Ever since DNA was first isolated in 1869, the scientific community has constantly sought to determine how it works, and reveal its secrets.Despite advances in this field, a great deal still remains to be discovered. A good example is the research published today in Proceedings of the National Academy of Sciences (PNAS) by a University of Córdoba research groupassigned to the Instituto Maimónides de Investigación Biomédica (IMIBIC) andled by two professors in the Department of Genetics, Rafael Rodríguez Ariza andMaría Teresa Roldán Arjona.
Their research has succeeded in disproving one of the most common tacit assumptions in the scientific community: that whenever a DNA molecule loses a "letter" - one of the nitrogenous bases of which it is made up - the resulting gap always occupies the same site. Losses occur routinely, in two ways:spontaneously, due to breakage of the bond which binds the base to the sugar molecule; and 'deliberately', when a repair protein eliminates a damaged base. Until now, it was assumed that these two forms of gap were equivalent. Due to the research findings reported in this paper, that assumption no longer holds.
The results obtained by the University of Córdoba research team, using the plant Arabidopsis thalianaas a model organism to analyse the enzyme activity of two types of protein which recognise and process these gaps - known as abasic sites - suggest that the assumption of equivalence is mistaken.Research focused on a specific nucleobase, guanine, and on one of its derivatives (N7-methylguanine) which often disappears spontaneously but may also be actively eliminated during DNA repair. The results showed that both kinds of "gap" are recognised by one protein type, but only gaps caused by repair are processed by a different protein type. There are therefore hitherto-undetected differences between the two types of abasic site.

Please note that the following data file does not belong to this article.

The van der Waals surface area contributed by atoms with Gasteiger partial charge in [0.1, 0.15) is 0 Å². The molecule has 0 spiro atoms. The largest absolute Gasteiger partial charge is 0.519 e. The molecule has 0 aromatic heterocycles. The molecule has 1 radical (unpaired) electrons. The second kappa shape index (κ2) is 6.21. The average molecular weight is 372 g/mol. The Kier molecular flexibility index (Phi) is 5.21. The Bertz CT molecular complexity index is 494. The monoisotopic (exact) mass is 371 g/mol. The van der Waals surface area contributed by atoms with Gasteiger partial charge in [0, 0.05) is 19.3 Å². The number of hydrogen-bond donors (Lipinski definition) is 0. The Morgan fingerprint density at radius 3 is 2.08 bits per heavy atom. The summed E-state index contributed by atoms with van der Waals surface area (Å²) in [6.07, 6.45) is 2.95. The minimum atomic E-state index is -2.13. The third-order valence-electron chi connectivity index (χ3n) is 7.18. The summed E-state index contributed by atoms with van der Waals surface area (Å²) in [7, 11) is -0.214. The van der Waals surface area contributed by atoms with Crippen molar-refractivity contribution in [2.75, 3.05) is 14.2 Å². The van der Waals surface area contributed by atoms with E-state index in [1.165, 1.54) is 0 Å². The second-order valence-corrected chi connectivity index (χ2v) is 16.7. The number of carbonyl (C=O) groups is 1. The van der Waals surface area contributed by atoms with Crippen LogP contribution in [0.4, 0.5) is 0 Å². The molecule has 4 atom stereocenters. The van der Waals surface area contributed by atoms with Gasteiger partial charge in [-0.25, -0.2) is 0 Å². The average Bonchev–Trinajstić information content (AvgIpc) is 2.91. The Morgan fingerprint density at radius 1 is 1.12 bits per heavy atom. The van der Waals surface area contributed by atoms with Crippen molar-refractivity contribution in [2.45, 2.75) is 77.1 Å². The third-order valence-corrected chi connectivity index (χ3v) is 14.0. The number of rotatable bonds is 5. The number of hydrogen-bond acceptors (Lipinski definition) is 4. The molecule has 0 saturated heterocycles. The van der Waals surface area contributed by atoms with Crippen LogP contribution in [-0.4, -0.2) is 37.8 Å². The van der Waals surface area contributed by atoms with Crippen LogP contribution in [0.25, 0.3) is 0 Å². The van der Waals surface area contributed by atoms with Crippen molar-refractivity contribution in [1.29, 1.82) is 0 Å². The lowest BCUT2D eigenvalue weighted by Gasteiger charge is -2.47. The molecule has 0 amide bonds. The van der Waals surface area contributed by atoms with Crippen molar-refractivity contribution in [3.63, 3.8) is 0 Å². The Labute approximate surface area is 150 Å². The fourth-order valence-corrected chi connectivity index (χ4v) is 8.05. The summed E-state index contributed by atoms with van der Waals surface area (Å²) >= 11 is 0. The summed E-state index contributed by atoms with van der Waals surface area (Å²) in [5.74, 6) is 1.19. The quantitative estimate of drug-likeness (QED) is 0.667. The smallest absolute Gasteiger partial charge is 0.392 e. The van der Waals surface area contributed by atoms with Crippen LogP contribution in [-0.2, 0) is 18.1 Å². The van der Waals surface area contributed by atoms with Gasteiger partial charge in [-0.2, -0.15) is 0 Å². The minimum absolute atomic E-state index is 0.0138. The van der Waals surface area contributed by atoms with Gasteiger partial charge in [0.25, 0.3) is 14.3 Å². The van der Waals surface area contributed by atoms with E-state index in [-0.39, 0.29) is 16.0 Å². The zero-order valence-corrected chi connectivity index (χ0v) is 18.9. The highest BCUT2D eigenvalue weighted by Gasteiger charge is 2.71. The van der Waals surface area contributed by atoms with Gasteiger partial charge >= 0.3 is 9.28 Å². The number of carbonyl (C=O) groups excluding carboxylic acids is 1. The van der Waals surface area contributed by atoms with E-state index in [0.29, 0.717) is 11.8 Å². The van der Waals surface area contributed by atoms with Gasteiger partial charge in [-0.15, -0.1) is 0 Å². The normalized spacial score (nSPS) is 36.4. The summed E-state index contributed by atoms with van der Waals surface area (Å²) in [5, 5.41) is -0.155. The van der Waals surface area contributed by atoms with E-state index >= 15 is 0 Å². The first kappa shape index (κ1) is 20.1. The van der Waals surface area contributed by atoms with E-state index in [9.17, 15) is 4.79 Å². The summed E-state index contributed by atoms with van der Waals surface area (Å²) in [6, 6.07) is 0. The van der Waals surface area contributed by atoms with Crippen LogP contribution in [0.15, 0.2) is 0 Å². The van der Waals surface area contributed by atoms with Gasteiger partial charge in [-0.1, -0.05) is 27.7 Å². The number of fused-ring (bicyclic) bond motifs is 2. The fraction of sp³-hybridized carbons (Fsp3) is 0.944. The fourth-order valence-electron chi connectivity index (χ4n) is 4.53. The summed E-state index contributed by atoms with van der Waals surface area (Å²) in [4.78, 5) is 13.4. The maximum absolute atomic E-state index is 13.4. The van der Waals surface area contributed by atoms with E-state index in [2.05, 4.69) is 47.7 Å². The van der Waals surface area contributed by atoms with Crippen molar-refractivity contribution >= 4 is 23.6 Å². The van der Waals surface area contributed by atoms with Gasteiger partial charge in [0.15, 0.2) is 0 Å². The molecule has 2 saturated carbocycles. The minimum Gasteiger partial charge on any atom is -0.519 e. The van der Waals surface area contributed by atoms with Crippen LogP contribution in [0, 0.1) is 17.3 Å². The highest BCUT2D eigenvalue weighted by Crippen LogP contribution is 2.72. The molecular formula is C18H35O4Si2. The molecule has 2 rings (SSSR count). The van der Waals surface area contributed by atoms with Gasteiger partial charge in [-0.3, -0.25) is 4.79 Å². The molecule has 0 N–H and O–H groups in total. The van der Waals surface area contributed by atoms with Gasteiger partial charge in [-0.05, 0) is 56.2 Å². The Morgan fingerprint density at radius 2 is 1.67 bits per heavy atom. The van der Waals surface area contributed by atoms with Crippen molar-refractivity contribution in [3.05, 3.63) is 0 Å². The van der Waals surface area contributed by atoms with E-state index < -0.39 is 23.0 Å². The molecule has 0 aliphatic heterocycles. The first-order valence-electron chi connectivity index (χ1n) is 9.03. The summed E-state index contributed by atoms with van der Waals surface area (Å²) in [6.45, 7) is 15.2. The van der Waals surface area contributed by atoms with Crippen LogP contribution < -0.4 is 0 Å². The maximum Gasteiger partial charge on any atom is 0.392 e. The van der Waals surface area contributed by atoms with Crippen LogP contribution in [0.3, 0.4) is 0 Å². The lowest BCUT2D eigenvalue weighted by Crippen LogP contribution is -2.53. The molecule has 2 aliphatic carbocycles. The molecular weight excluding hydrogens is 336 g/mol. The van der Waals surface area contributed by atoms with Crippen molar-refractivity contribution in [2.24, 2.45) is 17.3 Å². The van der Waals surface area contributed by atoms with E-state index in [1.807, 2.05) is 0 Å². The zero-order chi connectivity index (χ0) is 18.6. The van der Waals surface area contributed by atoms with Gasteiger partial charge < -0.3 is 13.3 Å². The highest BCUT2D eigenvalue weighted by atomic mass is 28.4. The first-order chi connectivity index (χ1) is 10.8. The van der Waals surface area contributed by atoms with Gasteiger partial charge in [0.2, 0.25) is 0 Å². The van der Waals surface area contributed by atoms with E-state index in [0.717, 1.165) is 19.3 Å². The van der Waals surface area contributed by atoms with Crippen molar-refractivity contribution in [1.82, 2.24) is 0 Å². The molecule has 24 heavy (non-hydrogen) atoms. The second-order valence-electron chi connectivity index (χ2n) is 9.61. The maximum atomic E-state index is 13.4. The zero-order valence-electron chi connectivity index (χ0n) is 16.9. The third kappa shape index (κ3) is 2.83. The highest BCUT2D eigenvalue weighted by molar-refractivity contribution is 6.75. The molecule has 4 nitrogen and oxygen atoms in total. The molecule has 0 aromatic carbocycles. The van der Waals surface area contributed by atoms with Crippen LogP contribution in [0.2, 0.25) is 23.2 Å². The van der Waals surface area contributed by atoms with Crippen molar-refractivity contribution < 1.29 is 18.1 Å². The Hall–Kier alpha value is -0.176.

This research has shed light on a little-understood aspect of the chemical stability of genetic information and repair, paving the way for future research into DNA and its multiple applications, particularly in biology and medicine.
The study was carried out by the BIO301 "Epigenetics and DNA repair" research team at the University of Córdoba's Department of Genetics, as part of the "Remake" project, which is financed by ERDF funding channelled through the R&D&I Programme run by the Ministry of Economy, Industry and Competitiveness, under its 2016 "Challenges and Excellence" scheme.
Casimiro Barbado, Dolores Córdoba-Cañero, Rafael R. Ariza and Teresa Roldán-Arjona (2018) Non-enzymatic release of N7-methylguanine channels repair of abasic sites into an AP-endonuclease independent pathway in Arabidopsis. Proc Natl Acad Sci USA,115 (in press).